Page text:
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Format:
Online
Author:
Mugabi, Robert
Dept./Program:
Animal and Food Sciences
Year:
2018
Degree:
PhD
Abstract:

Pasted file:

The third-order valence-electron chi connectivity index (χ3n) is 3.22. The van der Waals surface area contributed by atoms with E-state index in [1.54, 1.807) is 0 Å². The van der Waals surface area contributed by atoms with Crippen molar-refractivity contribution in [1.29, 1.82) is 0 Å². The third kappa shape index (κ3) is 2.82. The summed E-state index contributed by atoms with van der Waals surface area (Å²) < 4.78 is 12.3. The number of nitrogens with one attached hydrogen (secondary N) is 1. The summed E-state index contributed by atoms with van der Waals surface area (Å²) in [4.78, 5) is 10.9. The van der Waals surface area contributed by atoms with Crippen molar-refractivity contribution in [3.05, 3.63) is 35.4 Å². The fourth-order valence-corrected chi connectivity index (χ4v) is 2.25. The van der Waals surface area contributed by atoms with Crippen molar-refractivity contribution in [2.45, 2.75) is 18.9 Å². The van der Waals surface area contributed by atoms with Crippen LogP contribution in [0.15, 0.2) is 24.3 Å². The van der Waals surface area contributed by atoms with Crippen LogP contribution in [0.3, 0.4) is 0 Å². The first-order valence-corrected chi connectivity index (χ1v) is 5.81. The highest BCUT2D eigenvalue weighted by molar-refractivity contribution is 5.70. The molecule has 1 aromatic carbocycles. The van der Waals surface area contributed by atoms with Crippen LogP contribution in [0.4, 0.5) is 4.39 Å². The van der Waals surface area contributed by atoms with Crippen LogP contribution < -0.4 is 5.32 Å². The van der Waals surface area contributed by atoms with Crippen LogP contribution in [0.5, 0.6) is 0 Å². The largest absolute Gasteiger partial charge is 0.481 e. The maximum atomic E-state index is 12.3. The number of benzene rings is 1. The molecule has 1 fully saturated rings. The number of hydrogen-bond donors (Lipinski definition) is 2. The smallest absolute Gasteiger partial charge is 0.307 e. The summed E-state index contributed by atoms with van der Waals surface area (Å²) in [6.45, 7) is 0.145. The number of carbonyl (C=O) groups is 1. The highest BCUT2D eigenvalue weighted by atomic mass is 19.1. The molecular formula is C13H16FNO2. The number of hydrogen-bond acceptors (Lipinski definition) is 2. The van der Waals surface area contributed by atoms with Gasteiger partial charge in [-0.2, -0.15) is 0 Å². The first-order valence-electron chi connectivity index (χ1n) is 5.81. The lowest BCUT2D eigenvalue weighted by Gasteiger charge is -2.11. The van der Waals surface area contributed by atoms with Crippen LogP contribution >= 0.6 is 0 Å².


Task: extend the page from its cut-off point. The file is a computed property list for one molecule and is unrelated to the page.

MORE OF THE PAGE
The genus Staphylococcus contains at least 47 species and 23 subspecies. Bacteria in this genus are ubiquitous; many are commensals on human and animal skin and can be opportunistic pathogens. In dairy cattle, staphylococci are the leading cause of intramammary infections (IMI) and mastitis. Mastitis is the inflammation of the mammary gland, and is one of the leading infectious diseases causing production losses in the dairy industry. Based on the ability to clot blood plasma in vitro, members of the genus can be divided into two groups: coagulase positive staphylococci (CPS) and coagulase negative staphylococci (CNS). In the dairy industry, Staphylococcus aureus is the most common CPS causing mastitis and is considered a major mastitis pathogen compared to the CNS, which as a group have been described as minor mastitis pathogens. The CNS species are increasingly recognized as an important cause of bovine mastitis, although the relative role of some species is still uncertain. Our understanding of the local and global epidemiology of CNS mastitis is improving with application of more accurate DNA sequence-based species identification methods and techniques to discriminate between strains within species. These factors have led to a shift in perspective, with the CNS being recognized as a heterogeneous group where some species are more important than others in bovine mastitis. The major goals of this thesis were to describe Staphylococcus mastitis epidemiology, and to identify phenotypes that may contribute to persistence in various niches on selected dairy farms in Vermont. We conducted 2 field studies on 2 groups of farms in Vermont. In the first study, we collected S. aureus isolates from bulk tank milk of 44 certified organic dairy farms. In the second field study, we completed quarter milk, cow skin, and environmental sampling of 5 herds that make farmstead cheeses. In both studies, we used non-selective and selective agar medium to isolate staphylococci from the farm sources. From these studies, we collected 1,853 Staphylococcus spp. isolates. We used PCR-amplicon sequence-based species identification to describe Staphylococcus species diversity on these selected Vermont dairy farms. S. aureus isolates were strain-typed using an established Multilocus Sequence Typing (MLST) scheme. A novel MLST scheme was developed to investigate the molecular epidemiology of S. chromogenes, one of the leading CNS species causing bovine mastitis in this and other studies. We also evaluated antibiotic resistance and biofilm formation phenotypes and genotypes of staphylococci to test the hypothesis that these phenotypes may be associated with strain types. In the study of organic dairy farms, 20 S. aureus strain types (STs) were identified, including ten novel STs. The majority of STs belonged to lineages or clonal complexes (CCs) previously identified as cattle adapted (e.g. CC97 and CC151). Associations between ST and carriage of beta-lactam resistance and biofilm forming capacity were identified among the S. aureus isolates from these farms. In the 5-herd study, a total of 27 different staphylococci species were identified from various niches including humans, but only five species; S. chromogenes, S. aureus, S. haemolyticus, S. simulans, and S. xylosus were commonly identified to cause IMI. S. aureus and S. chromogenes strain types were niche specific.